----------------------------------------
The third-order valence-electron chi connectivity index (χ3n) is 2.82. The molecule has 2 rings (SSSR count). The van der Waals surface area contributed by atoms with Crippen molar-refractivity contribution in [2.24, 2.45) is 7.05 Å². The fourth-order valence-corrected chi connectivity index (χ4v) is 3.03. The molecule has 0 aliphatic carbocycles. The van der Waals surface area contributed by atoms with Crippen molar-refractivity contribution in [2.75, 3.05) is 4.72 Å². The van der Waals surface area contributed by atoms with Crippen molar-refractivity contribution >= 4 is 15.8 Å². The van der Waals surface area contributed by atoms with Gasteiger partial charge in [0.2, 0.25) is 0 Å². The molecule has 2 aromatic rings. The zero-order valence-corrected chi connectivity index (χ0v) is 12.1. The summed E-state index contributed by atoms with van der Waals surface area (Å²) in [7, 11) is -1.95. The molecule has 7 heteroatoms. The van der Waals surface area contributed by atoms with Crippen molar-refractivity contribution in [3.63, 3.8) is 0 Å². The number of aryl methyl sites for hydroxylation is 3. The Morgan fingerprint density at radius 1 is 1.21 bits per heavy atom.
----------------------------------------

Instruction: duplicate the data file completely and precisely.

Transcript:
The third-order valence-electron chi connectivity index (χ3n) is 2.82. The molecule has 2 rings (SSSR count). The van der Waals surface area contributed by atoms with Crippen molar-refractivity contribution in [2.24, 2.45) is 7.05 Å². The fourth-order valence-corrected chi connectivity index (χ4v) is 3.03. The molecule has 0 aliphatic carbocycles. The van der Waals surface area contributed by atoms with Crippen molar-refractivity contribution in [2.75, 3.05) is 4.72 Å². The van der Waals surface area contributed by atoms with Crippen molar-refractivity contribution >= 4 is 15.8 Å². The van der Waals surface area contributed by atoms with Gasteiger partial charge in [0.2, 0.25) is 0 Å². The molecule has 2 aromatic rings. The zero-order valence-corrected chi connectivity index (χ0v) is 12.1. The summed E-state index contributed by atoms with van der Waals surface area (Å²) in [7, 11) is -1.95. The molecule has 7 heteroatoms. The van der Waals surface area contributed by atoms with Crippen molar-refractivity contribution in [3.63, 3.8) is 0 Å². The number of aryl methyl sites for hydroxylation is 3. The Morgan fingerprint density at radius 1 is 1.21 bits per heavy atom.